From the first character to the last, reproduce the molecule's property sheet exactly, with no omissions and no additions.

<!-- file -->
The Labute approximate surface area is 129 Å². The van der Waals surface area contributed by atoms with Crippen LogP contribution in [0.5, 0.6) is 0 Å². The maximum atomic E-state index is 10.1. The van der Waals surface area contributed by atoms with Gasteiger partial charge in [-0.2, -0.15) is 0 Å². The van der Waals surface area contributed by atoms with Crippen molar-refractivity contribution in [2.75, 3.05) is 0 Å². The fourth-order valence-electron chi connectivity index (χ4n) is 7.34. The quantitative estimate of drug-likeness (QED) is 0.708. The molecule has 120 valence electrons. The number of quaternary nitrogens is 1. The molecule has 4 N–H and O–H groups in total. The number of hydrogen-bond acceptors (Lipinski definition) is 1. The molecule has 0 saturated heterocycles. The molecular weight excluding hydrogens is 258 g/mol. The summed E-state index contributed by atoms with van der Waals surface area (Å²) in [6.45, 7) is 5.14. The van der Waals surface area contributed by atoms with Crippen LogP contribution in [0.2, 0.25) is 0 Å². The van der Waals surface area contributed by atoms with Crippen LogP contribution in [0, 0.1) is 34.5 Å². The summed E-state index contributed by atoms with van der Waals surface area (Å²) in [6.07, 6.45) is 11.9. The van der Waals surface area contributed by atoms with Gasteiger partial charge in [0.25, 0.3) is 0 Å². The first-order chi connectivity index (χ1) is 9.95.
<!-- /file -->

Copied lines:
The Labute approximate surface area is 129 Å². The van der Waals surface area contributed by atoms with Crippen LogP contribution in [0.5, 0.6) is 0 Å². The maximum atomic E-state index is 10.1. The van der Waals surface area contributed by atoms with Gasteiger partial charge in [-0.2, -0.15) is 0 Å². The van der Waals surface area contributed by atoms with Crippen molar-refractivity contribution in [2.75, 3.05) is 0 Å². The fourth-order valence-electron chi connectivity index (χ4n) is 7.34. The quantitative estimate of drug-likeness (QED) is 0.708. The molecule has 120 valence electrons. The number of quaternary nitrogens is 1. The molecule has 4 N–H and O–H groups in total. The number of hydrogen-bond acceptors (Lipinski definition) is 1. The molecule has 0 saturated heterocycles. The molecular weight excluding hydrogens is 258 g/mol. The summed E-state index contributed by atoms with van der Waals surface area (Å²) in [6.45, 7) is 5.14. The van der Waals surface area contributed by atoms with Crippen LogP contribution in [0.2, 0.25) is 0 Å². The van der Waals surface area contributed by atoms with Crippen LogP contribution in [0, 0.1) is 34.5 Å². The summed E-state index contributed by atoms with van der Waals surface area (Å²) in [6.07, 6.45) is 11.9. The van der Waals surface area contributed by atoms with Gasteiger partial charge in [0.25, 0.3) is 0 Å². The first-order chi connectivity index (χ1) is 9.95.